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Differential Investment Behavior between Grandparents and Grandchildren: The Role of Paternity Uncertainty:

Differential Investment Behavior between Grandparents and Grandchildren: The Role of Paternity... Kin selection theory predicts that grandparents will differentially invest in their grandchildren as a function of paternity certainty. This study explored the hypothesis of “discriminative grandparental solicitude” (Euler and Weitzel, 1996; Smith, 1988) in a sample of college students. Students with four living grandparents were asked to indicate the frequency of various behaviors received from or directed to each grandparent. A significant linear trend on a majority of the measures supported this hypothesis. Reported contact and closeness were highest with the maternal grandmother (most genetically certain) and lowest with the paternal grandfather (least genetically certain); maternal grandfathers and paternal grandmothers were intermediate. The “preferential investment hypothesis” (Laham, Gonsalkorale, and von Hippel, 2005) predicts that the investment behavior of the maternal grandfather and the paternal grandmother should differ only when there are cousins through the father's sisters. Contrary to the predictions of this hypothesis, grandchildren did not rate the maternal grandfather consistently higher on any of the indices when more certain investment outlets were available to the paternal grandmother. http://www.deepdyve.com/assets/images/DeepDyve-Logo-lg.png Evolutionary Psychology SAGE

Differential Investment Behavior between Grandparents and Grandchildren: The Role of Paternity Uncertainty:

Differential Investment Behavior between Grandparents and Grandchildren: The Role of Paternity Uncertainty:

Evolutionary Psychology , Volume 7 (1): 1 – Jan 1, 2009

Abstract

Kin selection theory predicts that grandparents will differentially invest in their grandchildren as a function of paternity certainty. This study explored the hypothesis of “discriminative grandparental solicitude” (Euler and Weitzel, 1996; Smith, 1988) in a sample of college students. Students with four living grandparents were asked to indicate the frequency of various behaviors received from or directed to each grandparent. A significant linear trend on a majority of the measures supported this hypothesis. Reported contact and closeness were highest with the maternal grandmother (most genetically certain) and lowest with the paternal grandfather (least genetically certain); maternal grandfathers and paternal grandmothers were intermediate. The “preferential investment hypothesis” (Laham, Gonsalkorale, and von Hippel, 2005) predicts that the investment behavior of the maternal grandfather and the paternal grandmother should differ only when there are cousins through the father's sisters. Contrary to the predictions of this hypothesis, grandchildren did not rate the maternal grandfather consistently higher on any of the indices when more certain investment outlets were available to the paternal grandmother.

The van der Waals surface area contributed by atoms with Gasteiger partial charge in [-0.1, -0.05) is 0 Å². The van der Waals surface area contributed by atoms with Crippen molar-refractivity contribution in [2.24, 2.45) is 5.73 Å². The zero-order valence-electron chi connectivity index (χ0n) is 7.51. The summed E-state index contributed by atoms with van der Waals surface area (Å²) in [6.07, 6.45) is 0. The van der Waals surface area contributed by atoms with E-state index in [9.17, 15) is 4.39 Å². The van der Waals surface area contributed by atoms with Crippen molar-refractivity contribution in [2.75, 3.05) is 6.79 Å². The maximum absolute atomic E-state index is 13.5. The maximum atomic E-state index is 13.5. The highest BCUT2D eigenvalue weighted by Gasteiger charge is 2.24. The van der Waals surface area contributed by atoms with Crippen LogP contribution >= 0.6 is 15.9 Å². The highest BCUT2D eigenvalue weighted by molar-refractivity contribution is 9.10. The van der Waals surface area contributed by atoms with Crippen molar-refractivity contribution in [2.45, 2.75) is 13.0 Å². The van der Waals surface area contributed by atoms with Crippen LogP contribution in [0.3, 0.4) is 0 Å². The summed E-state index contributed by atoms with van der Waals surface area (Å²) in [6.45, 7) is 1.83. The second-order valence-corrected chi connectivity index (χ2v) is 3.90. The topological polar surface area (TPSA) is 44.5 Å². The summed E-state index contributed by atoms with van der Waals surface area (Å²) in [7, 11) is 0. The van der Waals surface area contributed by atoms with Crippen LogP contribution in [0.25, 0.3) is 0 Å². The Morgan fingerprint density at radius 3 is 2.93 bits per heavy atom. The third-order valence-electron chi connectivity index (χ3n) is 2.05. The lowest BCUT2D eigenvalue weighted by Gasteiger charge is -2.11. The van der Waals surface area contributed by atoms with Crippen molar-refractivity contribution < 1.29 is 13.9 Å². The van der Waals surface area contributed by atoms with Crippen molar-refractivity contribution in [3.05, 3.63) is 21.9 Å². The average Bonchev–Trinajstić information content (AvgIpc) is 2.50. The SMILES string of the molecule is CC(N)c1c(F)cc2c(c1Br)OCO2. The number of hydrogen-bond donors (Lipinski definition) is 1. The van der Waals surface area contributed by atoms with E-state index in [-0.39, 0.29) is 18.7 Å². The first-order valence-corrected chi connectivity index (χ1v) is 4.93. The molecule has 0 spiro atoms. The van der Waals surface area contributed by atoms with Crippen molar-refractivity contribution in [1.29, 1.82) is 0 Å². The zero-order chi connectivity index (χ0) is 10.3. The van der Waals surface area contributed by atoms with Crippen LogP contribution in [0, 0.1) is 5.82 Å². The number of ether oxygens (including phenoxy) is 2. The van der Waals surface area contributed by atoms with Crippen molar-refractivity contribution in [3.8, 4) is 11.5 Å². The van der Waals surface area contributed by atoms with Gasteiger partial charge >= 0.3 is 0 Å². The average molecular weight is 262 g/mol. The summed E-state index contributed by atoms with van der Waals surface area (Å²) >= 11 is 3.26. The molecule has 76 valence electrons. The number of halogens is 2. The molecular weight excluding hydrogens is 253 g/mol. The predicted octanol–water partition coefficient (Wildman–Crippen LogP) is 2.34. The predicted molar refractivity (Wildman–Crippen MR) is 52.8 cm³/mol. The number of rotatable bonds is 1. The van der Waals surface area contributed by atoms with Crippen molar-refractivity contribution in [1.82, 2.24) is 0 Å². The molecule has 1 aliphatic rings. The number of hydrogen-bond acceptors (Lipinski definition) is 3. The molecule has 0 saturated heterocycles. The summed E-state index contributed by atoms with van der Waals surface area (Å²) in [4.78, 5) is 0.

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Publisher
SAGE
Copyright
Copyright © 2022 by SAGE Publications Inc., unless otherwise noted. Manuscript content on this site is licensed under Creative Commons Licenses
ISSN
1474-7049
eISSN
1474-7049
DOI
10.1177/147470490900700109
Publisher site
See Article on Publisher Site

Abstract

Kin selection theory predicts that grandparents will differentially invest in their grandchildren as a function of paternity certainty. This study explored the hypothesis of “discriminative grandparental solicitude” (Euler and Weitzel, 1996; Smith, 1988) in a sample of college students. Students with four living grandparents were asked to indicate the frequency of various behaviors received from or directed to each grandparent. A significant linear trend on a majority of the measures supported this hypothesis. Reported contact and closeness were highest with the maternal grandmother (most genetically certain) and lowest with the paternal grandfather (least genetically certain); maternal grandfathers and paternal grandmothers were intermediate. The “preferential investment hypothesis” (Laham, Gonsalkorale, and von Hippel, 2005) predicts that the investment behavior of the maternal grandfather and the paternal grandmother should differ only when there are cousins through the father's sisters. Contrary to the predictions of this hypothesis, grandchildren did not rate the maternal grandfather consistently higher on any of the indices when more certain investment outlets were available to the paternal grandmother.

Journal

Evolutionary PsychologySAGE

Published: Jan 1, 2009

Keywords: discriminative grandparental solicitude; paternity uncertainty; preferential investment

References